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Bitcoin vs Bitcoin Exchanges


One of the common errors made in analyzing Bitcoin is conflating its security with the security of Bitcoin Exchanges such as Mt. Gox or Bitstamp.

Terry Kinder precious metals analysisBullion.Directory precious metals analysis 8 January, 2015
By Terry Kinder

Investor, Technical Analyst

I have used a few Bitcoin exchanges – BTC-E, Mt. Gox, CampBX and Coinbase in the past and managed not to be separated from my money. One of the reasons why is because I did due diligence on each of the online exchanges before doing business with them. It only takes about 30 minutes to an hour to conduct basic due diligence on any Bitcoin exchange, enough to insure you won’t be ripped off or do business with someone running an exchange out of their basement.

The Bank Robber Argument

But, I’ll get back to due diligence in a moment – specifically Mt. Gox as it is most often pointed out as the reason why you should stay away from Bitcoin. When you think about it, a Bitcoin exchange is somewhat similar to a bank or an online stock broker. Banks get robbed all the time – whether it be at gunpoint or hackers stealing your debit or credit account information. Despite this fact, I can’t recall many arguments being made that we should abandon digital forms of exchange.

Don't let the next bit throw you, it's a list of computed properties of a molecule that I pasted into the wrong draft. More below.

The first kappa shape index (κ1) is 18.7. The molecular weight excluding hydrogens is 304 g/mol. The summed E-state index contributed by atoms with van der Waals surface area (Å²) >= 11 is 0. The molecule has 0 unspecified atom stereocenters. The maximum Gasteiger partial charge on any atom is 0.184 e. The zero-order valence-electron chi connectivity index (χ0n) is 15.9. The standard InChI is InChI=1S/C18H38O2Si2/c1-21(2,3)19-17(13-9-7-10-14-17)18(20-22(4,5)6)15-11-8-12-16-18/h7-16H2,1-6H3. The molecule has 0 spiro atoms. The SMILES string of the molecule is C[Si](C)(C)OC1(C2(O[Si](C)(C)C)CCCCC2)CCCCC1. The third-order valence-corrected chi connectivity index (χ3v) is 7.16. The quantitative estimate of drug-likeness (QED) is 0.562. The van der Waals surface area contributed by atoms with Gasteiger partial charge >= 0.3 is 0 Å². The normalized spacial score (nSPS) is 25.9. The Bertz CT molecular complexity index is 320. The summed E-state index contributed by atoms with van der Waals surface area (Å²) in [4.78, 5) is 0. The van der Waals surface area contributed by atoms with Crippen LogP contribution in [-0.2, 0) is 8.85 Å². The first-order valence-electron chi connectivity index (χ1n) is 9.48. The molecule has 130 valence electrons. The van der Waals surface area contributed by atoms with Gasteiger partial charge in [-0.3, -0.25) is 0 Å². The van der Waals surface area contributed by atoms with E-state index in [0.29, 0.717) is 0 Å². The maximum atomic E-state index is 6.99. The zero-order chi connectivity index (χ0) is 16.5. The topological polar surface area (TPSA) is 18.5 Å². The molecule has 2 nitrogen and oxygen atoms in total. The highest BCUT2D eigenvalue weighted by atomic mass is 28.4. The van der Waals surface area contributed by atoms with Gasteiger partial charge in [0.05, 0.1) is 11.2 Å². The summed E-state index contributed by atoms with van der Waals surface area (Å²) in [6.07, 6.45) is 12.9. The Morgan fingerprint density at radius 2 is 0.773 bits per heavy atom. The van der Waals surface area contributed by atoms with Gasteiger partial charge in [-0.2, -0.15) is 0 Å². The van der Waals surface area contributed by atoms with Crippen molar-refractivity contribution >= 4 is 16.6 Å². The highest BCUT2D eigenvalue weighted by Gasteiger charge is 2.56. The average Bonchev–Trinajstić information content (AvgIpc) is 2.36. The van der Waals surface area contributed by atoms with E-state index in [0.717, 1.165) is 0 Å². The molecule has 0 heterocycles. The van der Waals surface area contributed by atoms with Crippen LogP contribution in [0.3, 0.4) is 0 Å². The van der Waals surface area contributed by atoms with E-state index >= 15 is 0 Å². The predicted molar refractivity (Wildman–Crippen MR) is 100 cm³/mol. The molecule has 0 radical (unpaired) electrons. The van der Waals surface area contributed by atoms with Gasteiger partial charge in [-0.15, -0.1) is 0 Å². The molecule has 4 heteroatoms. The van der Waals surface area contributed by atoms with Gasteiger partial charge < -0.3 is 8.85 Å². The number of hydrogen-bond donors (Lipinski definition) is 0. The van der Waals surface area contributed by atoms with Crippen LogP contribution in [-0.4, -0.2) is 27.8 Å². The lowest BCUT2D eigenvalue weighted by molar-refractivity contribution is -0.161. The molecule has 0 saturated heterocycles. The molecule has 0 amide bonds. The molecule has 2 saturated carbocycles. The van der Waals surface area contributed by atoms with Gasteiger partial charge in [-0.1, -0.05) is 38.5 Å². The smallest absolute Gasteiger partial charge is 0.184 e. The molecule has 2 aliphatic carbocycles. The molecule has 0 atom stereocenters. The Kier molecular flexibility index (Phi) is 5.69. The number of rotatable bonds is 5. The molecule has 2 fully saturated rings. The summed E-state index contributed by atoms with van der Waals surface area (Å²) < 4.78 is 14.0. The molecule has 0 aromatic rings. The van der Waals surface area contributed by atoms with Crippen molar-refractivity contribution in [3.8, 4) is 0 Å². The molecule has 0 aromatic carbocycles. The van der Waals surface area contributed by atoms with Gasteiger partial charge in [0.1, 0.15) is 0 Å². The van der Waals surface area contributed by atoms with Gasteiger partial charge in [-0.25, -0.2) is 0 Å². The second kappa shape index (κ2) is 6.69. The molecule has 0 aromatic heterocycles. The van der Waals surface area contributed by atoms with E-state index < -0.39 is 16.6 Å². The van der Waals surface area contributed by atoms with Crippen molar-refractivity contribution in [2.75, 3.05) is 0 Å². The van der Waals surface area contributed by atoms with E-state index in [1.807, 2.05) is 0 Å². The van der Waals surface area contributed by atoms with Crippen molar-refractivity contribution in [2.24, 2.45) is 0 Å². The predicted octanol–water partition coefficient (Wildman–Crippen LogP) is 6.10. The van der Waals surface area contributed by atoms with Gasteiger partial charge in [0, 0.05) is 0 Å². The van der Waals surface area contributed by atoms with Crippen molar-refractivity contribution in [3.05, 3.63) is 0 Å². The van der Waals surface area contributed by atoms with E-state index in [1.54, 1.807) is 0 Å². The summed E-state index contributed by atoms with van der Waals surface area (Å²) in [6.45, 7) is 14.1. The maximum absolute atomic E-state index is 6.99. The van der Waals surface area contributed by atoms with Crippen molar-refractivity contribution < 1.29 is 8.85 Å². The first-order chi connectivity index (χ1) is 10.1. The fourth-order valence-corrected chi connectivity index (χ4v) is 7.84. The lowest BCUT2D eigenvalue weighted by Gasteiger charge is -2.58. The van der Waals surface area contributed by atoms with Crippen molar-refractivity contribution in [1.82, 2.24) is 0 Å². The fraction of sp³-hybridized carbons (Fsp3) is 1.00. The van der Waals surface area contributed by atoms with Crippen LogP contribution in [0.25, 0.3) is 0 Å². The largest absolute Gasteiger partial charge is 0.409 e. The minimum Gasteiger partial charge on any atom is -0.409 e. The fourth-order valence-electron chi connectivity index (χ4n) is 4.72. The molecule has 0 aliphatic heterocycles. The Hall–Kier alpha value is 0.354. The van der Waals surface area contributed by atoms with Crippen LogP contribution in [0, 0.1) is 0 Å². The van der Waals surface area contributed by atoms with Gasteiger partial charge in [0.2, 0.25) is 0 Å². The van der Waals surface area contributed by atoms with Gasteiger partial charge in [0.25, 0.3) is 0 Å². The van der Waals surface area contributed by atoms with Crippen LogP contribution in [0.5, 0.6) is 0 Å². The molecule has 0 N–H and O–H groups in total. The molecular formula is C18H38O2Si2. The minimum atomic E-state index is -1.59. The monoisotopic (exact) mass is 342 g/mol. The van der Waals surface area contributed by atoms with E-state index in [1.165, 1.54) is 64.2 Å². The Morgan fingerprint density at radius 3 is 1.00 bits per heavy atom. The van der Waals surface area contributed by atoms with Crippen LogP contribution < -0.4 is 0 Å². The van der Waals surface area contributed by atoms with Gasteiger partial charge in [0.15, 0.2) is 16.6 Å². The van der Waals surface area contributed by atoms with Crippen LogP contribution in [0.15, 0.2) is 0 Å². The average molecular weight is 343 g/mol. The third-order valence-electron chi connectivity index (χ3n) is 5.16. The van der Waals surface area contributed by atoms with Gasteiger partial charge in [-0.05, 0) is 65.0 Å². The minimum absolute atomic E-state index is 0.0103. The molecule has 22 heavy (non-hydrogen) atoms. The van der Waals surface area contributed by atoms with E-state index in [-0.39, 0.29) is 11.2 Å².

Bitcoin vs Bitcoin Exchanges: Just because a Bitcoin exchange does not properly secure its customers' wallets does not mean Bitcoin itself is insecure

Bitcoin vs Bitcoin Exchanges: Just because a Bitcoin exchange does not properly secure its customers’ wallets does not mean Bitcoin itself is insecure Image: pixabay

Just because a robber walks out of a bank with a bagful of paper fiat currency, you don’t hear widespread arguments made that we need to do away with paper money because it might get stolen. Yet, with Bitcoin, when an exchange fails to secure customer wallets holding Bitcoin it becomes conflated with Bitcoin itself being insecure. Nothing could be further from the truth. In fact, when properly secured Bitcoin is as secure as any other medium of exchange.

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Bitcoin: As Secure as you Want it to be

Bitcoin, whether stored in a so-called paper wallet, or in cold storage, is very secure. However, like anything else, if someone breaks into your home and finds your paper wallet, they could steal it, just the same as they could steal your gold or silver bullion if it was stored there. Goldcore outlined the risk with any digital medium of exchange when they wrote: